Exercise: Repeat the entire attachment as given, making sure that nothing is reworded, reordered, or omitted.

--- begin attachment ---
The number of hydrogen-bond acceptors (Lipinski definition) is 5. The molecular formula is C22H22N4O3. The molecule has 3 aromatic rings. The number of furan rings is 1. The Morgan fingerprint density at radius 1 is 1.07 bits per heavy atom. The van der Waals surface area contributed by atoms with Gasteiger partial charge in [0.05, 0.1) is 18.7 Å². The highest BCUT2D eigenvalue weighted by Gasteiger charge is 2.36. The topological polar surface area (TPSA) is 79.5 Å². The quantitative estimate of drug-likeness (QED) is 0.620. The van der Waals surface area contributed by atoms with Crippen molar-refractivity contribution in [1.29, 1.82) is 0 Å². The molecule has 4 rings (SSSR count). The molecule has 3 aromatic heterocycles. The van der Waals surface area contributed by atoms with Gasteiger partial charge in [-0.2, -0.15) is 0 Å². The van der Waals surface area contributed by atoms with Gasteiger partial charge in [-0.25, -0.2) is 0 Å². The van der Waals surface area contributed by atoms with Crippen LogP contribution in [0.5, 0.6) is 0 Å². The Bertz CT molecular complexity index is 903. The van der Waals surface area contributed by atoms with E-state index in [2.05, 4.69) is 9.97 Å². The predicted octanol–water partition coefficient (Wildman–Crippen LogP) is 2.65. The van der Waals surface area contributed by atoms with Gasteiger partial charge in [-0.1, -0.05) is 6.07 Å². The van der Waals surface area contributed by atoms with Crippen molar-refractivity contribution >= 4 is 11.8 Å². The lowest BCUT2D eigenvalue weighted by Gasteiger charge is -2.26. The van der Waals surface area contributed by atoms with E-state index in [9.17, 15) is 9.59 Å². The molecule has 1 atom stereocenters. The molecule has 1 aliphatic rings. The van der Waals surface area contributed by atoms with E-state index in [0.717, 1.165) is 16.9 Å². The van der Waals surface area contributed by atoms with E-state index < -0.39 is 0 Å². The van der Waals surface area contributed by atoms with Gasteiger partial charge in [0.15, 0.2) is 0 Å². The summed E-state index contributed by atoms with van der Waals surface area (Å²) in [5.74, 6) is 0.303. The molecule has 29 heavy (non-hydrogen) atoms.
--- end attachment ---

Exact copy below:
The number of hydrogen-bond acceptors (Lipinski definition) is 5. The molecular formula is C22H22N4O3. The molecule has 3 aromatic rings. The number of furan rings is 1. The Morgan fingerprint density at radius 1 is 1.07 bits per heavy atom. The van der Waals surface area contributed by atoms with Gasteiger partial charge in [0.05, 0.1) is 18.7 Å². The highest BCUT2D eigenvalue weighted by Gasteiger charge is 2.36. The topological polar surface area (TPSA) is 79.5 Å². The quantitative estimate of drug-likeness (QED) is 0.620. The van der Waals surface area contributed by atoms with Crippen molar-refractivity contribution in [1.29, 1.82) is 0 Å². The molecule has 4 rings (SSSR count). The molecule has 3 aromatic heterocycles. The van der Waals surface area contributed by atoms with Gasteiger partial charge in [-0.2, -0.15) is 0 Å². The van der Waals surface area contributed by atoms with Gasteiger partial charge in [-0.25, -0.2) is 0 Å². The van der Waals surface area contributed by atoms with Crippen LogP contribution in [0.5, 0.6) is 0 Å². The Bertz CT molecular complexity index is 903. The van der Waals surface area contributed by atoms with E-state index in [2.05, 4.69) is 9.97 Å². The predicted octanol–water partition coefficient (Wildman–Crippen LogP) is 2.65. The van der Waals surface area contributed by atoms with Gasteiger partial charge in [-0.1, -0.05) is 6.07 Å². The van der Waals surface area contributed by atoms with Crippen molar-refractivity contribution >= 4 is 11.8 Å². The lowest BCUT2D eigenvalue weighted by Gasteiger charge is -2.26. The van der Waals surface area contributed by atoms with E-state index in [9.17, 15) is 9.59 Å². The molecule has 1 atom stereocenters. The molecule has 1 aliphatic rings. The van der Waals surface area contributed by atoms with E-state index in [0.717, 1.165) is 16.9 Å². The van der Waals surface area contributed by atoms with E-state index < -0.39 is 0 Å². The van der Waals surface area contributed by atoms with Gasteiger partial charge in [0.15, 0.2) is 0 Å². The summed E-state index contributed by atoms with van der Waals surface area (Å²) in [5.74, 6) is 0.303. The molecule has 29 heavy (non-hydrogen) atoms.